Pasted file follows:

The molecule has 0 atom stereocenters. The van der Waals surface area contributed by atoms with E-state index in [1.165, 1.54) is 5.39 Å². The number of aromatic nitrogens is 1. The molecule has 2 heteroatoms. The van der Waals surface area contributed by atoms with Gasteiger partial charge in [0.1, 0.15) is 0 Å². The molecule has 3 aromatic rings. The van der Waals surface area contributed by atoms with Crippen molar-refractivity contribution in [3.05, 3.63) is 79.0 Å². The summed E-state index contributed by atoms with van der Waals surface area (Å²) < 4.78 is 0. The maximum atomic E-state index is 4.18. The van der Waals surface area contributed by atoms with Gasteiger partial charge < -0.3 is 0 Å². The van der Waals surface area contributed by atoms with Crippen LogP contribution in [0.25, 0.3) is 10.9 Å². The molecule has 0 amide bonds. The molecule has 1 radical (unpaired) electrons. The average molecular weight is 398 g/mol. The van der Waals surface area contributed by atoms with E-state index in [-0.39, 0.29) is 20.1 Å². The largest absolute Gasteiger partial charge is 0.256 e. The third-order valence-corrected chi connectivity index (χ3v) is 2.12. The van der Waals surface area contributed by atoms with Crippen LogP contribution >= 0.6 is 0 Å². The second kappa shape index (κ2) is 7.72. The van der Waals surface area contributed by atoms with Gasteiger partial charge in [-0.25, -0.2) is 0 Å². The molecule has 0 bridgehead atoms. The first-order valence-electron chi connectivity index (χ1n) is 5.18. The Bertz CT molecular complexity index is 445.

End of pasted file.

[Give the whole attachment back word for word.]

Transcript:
The molecule has 0 atom stereocenters. The van der Waals surface area contributed by atoms with E-state index in [1.165, 1.54) is 5.39 Å². The number of aromatic nitrogens is 1. The molecule has 2 heteroatoms. The van der Waals surface area contributed by atoms with Gasteiger partial charge in [0.1, 0.15) is 0 Å². The molecule has 3 aromatic rings. The van der Waals surface area contributed by atoms with Crippen molar-refractivity contribution in [3.05, 3.63) is 79.0 Å². The summed E-state index contributed by atoms with van der Waals surface area (Å²) < 4.78 is 0. The maximum atomic E-state index is 4.18. The van der Waals surface area contributed by atoms with Gasteiger partial charge < -0.3 is 0 Å². The van der Waals surface area contributed by atoms with Crippen LogP contribution in [0.25, 0.3) is 10.9 Å². The molecule has 0 amide bonds. The molecule has 1 radical (unpaired) electrons. The average molecular weight is 398 g/mol. The van der Waals surface area contributed by atoms with E-state index in [-0.39, 0.29) is 20.1 Å². The largest absolute Gasteiger partial charge is 0.256 e. The third-order valence-corrected chi connectivity index (χ3v) is 2.12. The van der Waals surface area contributed by atoms with Crippen LogP contribution >= 0.6 is 0 Å². The second kappa shape index (κ2) is 7.72. The van der Waals surface area contributed by atoms with Gasteiger partial charge in [-0.25, -0.2) is 0 Å². The molecule has 0 bridgehead atoms. The first-order valence-electron chi connectivity index (χ1n) is 5.18. The Bertz CT molecular complexity index is 445.